Remembering that breathing technique they taught at the mindfulness session during last year’s all-hands event, you breathe in, then breathe out—and repeat a few until your pulse returns to some degree of normal.
“Extract done,” a developer on your team wrote on Slack as you were just starting to read how Tableau worked.
After skimming through every single one of the tutorials on page 1 of Google and an hour or so of trial and error in Tableau, your “bird’s eye view” dashboard is finally starting to look like something that wasn’t put together in less than a day… but the numbers look weird.
As you dig deep into the contents of the .CSV file extract, you notice that one column is missing. Getting close to the lunchtime deadline for your work, you beg your developers to update their queries and re-run their script so that you can get a file with everything you need.
Eventually and at a great emotional cost, they do, and, with your manager already walking toward your desk impatiently, you hit “Publish,” and, voilà, version 1.0 of the dashboard is done.
“Hmm…” she looks at the gauges and charts. “I’ll be honest with you, it’s not quite what I had imagined, but it will definitely do. Can you help me understand why this is visualized in that way, though?”
It’s lunchtime. Biting into a salami sandwich from the café downstairs and after a quick back-and-forth with your manager, you already wish you had fallen asleep and woken up on Saturday morning. No, make that noon!
As you ride the elevator back to the office, you think to yourself that you can’t wait to get yelled at by that frustrated client. Ironically, you and your team have worked wonders for them. But despite your best intentions, there’s been one problem after another, not all of which under your control.
The meeting’s over, and you feel emotionally drained. You ping your boss, who’s just coming out of her board meeting, to expect an escalation. She replies to you, “OK.”
Yikes. Did the board not like the bird’s-eye-view dashboard? Were the numbers wrong because you got one of the metrics wrong?
Adrenaline pumps through your blood as you picture the worst that could happen and tell yourself that you could always go back to being a bartender like you did that year back in college.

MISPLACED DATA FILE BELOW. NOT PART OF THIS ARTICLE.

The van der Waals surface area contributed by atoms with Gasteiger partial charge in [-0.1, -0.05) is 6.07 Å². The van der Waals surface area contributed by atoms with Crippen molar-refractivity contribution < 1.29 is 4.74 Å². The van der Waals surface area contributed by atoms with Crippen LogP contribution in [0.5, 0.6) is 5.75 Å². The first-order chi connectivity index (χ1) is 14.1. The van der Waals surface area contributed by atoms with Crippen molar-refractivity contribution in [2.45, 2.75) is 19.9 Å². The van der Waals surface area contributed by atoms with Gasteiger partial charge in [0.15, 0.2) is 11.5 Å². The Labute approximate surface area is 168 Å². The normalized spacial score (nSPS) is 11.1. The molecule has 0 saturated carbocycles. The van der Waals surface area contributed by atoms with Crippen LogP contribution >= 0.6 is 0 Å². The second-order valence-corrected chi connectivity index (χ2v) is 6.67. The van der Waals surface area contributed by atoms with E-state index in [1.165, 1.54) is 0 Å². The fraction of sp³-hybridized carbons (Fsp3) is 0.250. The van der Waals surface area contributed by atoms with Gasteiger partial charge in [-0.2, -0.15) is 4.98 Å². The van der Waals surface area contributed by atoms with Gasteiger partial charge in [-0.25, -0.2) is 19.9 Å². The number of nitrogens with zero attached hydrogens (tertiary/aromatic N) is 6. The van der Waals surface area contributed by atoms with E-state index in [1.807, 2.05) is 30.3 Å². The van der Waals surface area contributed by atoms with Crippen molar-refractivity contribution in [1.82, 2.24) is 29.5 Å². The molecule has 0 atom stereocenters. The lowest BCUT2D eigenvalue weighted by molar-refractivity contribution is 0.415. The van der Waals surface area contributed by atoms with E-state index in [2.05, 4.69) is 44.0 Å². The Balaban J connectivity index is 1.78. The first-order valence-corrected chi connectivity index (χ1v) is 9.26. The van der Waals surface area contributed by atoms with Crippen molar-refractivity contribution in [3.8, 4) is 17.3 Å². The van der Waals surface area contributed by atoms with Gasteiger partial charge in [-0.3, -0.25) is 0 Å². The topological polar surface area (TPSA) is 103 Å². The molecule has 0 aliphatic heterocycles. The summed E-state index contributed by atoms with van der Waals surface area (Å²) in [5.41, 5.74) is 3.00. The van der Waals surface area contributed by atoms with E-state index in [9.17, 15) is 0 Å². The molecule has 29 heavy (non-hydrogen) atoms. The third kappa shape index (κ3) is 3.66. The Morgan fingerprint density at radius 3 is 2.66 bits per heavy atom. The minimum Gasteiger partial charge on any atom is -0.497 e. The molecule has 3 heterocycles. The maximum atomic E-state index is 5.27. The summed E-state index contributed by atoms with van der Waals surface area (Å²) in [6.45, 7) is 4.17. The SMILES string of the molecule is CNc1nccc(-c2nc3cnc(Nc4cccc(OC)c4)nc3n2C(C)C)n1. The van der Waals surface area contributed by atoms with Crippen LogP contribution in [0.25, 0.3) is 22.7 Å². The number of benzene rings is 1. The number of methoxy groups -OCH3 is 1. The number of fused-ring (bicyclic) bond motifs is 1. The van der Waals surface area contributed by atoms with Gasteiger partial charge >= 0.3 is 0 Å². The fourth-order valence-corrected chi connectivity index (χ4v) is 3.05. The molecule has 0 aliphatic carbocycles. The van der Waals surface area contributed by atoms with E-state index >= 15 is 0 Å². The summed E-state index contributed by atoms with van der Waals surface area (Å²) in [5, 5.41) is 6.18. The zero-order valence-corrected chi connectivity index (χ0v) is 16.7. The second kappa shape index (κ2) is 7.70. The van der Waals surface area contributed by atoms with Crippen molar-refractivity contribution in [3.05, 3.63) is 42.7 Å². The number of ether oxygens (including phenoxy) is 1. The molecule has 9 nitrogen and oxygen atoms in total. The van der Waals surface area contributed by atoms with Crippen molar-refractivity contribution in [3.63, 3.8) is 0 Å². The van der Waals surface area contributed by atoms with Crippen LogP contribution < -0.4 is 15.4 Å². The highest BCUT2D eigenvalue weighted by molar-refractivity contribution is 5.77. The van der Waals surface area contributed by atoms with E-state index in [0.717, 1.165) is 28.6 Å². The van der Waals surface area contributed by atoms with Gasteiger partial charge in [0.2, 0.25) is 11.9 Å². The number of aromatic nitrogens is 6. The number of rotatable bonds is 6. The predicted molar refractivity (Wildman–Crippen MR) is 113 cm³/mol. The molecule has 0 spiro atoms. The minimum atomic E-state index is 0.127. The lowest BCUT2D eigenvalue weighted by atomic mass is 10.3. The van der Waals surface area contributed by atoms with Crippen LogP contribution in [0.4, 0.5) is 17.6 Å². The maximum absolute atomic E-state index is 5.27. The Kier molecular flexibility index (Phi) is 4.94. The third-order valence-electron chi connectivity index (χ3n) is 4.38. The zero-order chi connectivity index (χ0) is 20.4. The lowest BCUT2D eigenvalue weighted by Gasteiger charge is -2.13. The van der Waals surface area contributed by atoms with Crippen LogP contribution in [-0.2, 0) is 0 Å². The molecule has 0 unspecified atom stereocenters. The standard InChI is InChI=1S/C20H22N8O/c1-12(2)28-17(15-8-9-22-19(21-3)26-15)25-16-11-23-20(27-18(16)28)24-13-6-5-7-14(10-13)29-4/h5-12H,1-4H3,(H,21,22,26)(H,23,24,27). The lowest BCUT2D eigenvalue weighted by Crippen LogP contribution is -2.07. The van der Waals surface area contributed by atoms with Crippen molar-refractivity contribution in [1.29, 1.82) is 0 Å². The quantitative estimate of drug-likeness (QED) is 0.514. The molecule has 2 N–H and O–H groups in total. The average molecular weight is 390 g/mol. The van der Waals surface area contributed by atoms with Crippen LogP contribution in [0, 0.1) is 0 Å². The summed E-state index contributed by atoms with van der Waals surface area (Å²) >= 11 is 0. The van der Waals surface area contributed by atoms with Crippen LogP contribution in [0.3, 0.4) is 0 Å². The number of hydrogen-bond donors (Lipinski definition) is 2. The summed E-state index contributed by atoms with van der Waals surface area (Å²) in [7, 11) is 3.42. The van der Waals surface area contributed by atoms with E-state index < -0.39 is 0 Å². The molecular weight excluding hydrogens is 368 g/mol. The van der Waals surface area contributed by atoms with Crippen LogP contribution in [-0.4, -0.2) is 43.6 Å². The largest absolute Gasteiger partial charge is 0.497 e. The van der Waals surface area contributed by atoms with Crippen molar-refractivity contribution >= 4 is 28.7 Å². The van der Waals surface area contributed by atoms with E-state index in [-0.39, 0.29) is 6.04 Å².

“BTW,” she texts you, “the board love it. Great job! ;)”
Just as you relax your shoulders and smile, an email from the Scrum Master on your team flies in. “All the developers on the team are pretty mad at you. What happened? Let’s talk.”
Tight timelines, last-minute requests, and constant delays from third-party dependencies have taken their toll. How can you explain to your developers that as a Product Owner, you can’t just wave a magic wand and make everything better?
You talk, and the two of you make a plan for the Sprint Retrospective. As always, you take the blame. But you knew from the moment you applied that this was part of your job. Besides, you are not doing it for the recognition.
You set about formulating a Sprint Goal, drafting user stories, and thinking through acceptance criteria for the next Sprint, a.k.a. Sprint 50. “Wow, 50 Sprints already? I need to come up with a gift or two for everyone on the team.”
When you look back, remember where you and your team started. The fires you put out. The features you delivered. The processes you implemented. The moments you experienced. The growth you’ve experienced. The sheer number of times you’ve defied gravity and survived the odds.
“It’s hectic,” you think to yourself. “But it’s all worth it.”